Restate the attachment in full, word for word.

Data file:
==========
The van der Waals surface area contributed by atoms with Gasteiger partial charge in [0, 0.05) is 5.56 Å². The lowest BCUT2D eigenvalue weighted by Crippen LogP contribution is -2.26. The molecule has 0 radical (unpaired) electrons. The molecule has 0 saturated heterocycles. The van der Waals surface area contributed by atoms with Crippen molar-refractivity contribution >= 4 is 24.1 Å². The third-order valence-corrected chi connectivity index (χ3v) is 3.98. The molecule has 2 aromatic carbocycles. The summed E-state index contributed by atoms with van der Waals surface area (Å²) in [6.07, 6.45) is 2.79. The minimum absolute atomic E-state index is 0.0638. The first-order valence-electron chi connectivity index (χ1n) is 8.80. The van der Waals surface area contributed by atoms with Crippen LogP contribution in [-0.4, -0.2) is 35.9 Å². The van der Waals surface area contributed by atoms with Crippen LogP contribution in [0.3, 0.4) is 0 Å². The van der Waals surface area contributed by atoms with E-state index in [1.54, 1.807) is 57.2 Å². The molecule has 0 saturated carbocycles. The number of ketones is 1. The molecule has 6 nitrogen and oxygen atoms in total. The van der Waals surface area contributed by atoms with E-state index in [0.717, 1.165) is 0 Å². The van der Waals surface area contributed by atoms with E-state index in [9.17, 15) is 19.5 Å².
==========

The van der Waals surface area contributed by atoms with Gasteiger partial charge in [0, 0.05) is 5.56 Å². The lowest BCUT2D eigenvalue weighted by Crippen LogP contribution is -2.26. The molecule has 0 radical (unpaired) electrons. The molecule has 0 saturated heterocycles. The van der Waals surface area contributed by atoms with Crippen molar-refractivity contribution >= 4 is 24.1 Å². The third-order valence-corrected chi connectivity index (χ3v) is 3.98. The molecule has 2 aromatic carbocycles. The summed E-state index contributed by atoms with van der Waals surface area (Å²) in [6.07, 6.45) is 2.79. The minimum absolute atomic E-state index is 0.0638. The first-order valence-electron chi connectivity index (χ1n) is 8.80. The van der Waals surface area contributed by atoms with Crippen LogP contribution in [-0.4, -0.2) is 35.9 Å². The van der Waals surface area contributed by atoms with Crippen LogP contribution in [0.3, 0.4) is 0 Å². The van der Waals surface area contributed by atoms with E-state index in [1.54, 1.807) is 57.2 Å². The molecule has 0 saturated carbocycles. The number of ketones is 1. The molecule has 6 nitrogen and oxygen atoms in total. The van der Waals surface area contributed by atoms with E-state index in [0.717, 1.165) is 0 Å². The van der Waals surface area contributed by atoms with E-state index in [9.17, 15) is 19.5 Å².